“It’s likely that the violence has so little sting because of the studio’s need for a PG-13 rating, which has the paradoxical effect of making murder less upsetting and therefore more family friendly.”—David Edelstein explains why movies make killing so lighthearted (it’s for the children! Of course.).
What do you mean by “too literary”? What do you cut out, certain kinds of words?
Adjectives, adverbs, and every word which is there just to make an effect. Every sentence which is there just for the sentence. You know, you have a beautiful sentence—cut it. Every time I find such a thing in one of my novels it is to be cut.
“Oregon Democrat Ron Wyden, one of the few legislators to sound any misgivings over the activities of the intelligence agencies, asked Clapper, “Does the N.S.A. collect any type of data at all on millions or hundreds of millions of Americans?” To which Clapper replied: “No, sir.” (He added, “Not wittingly.”) At another hearing, General Keith Alexander, the director of the N.S.A., denied fourteen times that the agency had the technical capability to intercept e-mails and other online communications in the United States.”—John Cassidy in The New Yorker
Louisville is as important to the story of The Great Gatsby as New York City. WFPL’s Erin Keane, Jonathan Bastian and I chatted about Gatsby's Louisville connections, and now it's on Soundcloud for posterity. Also included: An interview with Keith Runyon, who has been covering the Fitzgerald beat for a long time, and Erin's excellent piece on looking for Daisy's house.
Ira Glass on choosing where to point the microphone
There’s a Q&A with Ira Glass in today’s Courier-Journal (Glass is coming to Louisville on Saturday with a live show called “Reinventing Radio” about the making of “This American Life.”) As with all Q&As, it’s a highly condensed version of a much longer conversation. One interesting part of the conversation that didn’t make it into the published interview had to do with what makes his show so different from everything else on radio—even 17 highly successful years after “This American Life” started. Two things about his answers surprised me, as an avid public radio listener and practicing reporter. First, he said he thought telling stories in this style of “TAL” wasn’t inherently more difficult or time consuming than doing them the standard, straight, daily-news way. Second, Glass said he didn’t think his show—with an audience of 2 million listeners, among them very many public radio reporters and aspiring radio journalists—had changed the way radio gets done on other shows. Here’s more from that part of the interview:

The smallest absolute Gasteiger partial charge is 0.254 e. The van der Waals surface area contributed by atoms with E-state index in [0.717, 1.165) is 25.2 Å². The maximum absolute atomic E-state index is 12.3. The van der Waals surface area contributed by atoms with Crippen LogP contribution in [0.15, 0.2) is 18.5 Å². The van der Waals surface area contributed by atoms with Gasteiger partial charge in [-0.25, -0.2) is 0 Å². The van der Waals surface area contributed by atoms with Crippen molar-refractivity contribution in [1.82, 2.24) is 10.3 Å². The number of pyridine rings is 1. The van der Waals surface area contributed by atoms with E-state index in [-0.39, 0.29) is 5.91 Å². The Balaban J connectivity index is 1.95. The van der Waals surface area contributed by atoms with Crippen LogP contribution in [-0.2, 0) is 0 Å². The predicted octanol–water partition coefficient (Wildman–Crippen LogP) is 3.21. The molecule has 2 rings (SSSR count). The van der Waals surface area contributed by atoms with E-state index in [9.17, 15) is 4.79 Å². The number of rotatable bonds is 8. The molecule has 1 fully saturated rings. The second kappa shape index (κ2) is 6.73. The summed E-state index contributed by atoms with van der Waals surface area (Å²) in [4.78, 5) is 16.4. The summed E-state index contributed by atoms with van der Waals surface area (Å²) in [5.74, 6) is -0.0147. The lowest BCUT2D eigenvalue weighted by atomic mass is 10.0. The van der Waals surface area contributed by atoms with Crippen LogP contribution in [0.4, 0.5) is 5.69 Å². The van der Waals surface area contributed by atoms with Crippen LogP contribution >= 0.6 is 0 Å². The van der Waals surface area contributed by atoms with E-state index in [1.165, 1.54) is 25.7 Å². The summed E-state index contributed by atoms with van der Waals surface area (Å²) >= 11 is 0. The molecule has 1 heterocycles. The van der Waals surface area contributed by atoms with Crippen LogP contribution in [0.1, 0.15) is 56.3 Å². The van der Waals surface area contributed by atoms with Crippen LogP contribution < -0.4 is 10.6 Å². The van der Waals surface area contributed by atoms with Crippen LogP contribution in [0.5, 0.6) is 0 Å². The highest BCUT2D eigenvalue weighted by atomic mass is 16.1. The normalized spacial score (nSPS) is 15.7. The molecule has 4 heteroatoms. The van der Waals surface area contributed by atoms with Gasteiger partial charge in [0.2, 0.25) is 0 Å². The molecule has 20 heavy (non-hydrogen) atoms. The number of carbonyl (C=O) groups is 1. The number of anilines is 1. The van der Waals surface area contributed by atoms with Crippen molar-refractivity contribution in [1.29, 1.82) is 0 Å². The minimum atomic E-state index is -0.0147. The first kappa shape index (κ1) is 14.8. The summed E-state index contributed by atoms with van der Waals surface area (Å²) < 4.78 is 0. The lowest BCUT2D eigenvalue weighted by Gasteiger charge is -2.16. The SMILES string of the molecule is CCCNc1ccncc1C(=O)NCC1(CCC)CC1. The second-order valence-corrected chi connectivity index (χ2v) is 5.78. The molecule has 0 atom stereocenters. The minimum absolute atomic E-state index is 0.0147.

Matt Frassica: You’ve talked a lot about the intimacy of radio and the goose-bump inducing effect that your show is particularly good at provoking. You feel very close to the person being interviewed even though you can’t see their face and you’ve known them for a couple of minutes. I despair of print being able to do that.
Ira Glass: There’s a print reporter, a feature reporter, who won the Pulitzer prize at the Sun papers, who basically made the switch over to radio and had to learn radio to join our staff because she felt that. She felt there was something in the feeling you could get into a radio story that was just much harder to make work in a newspaper. She’s been on the staff for years, Lisa Pollock.
MF: Was that part of your original conception for the show? Or was that just a happy accident?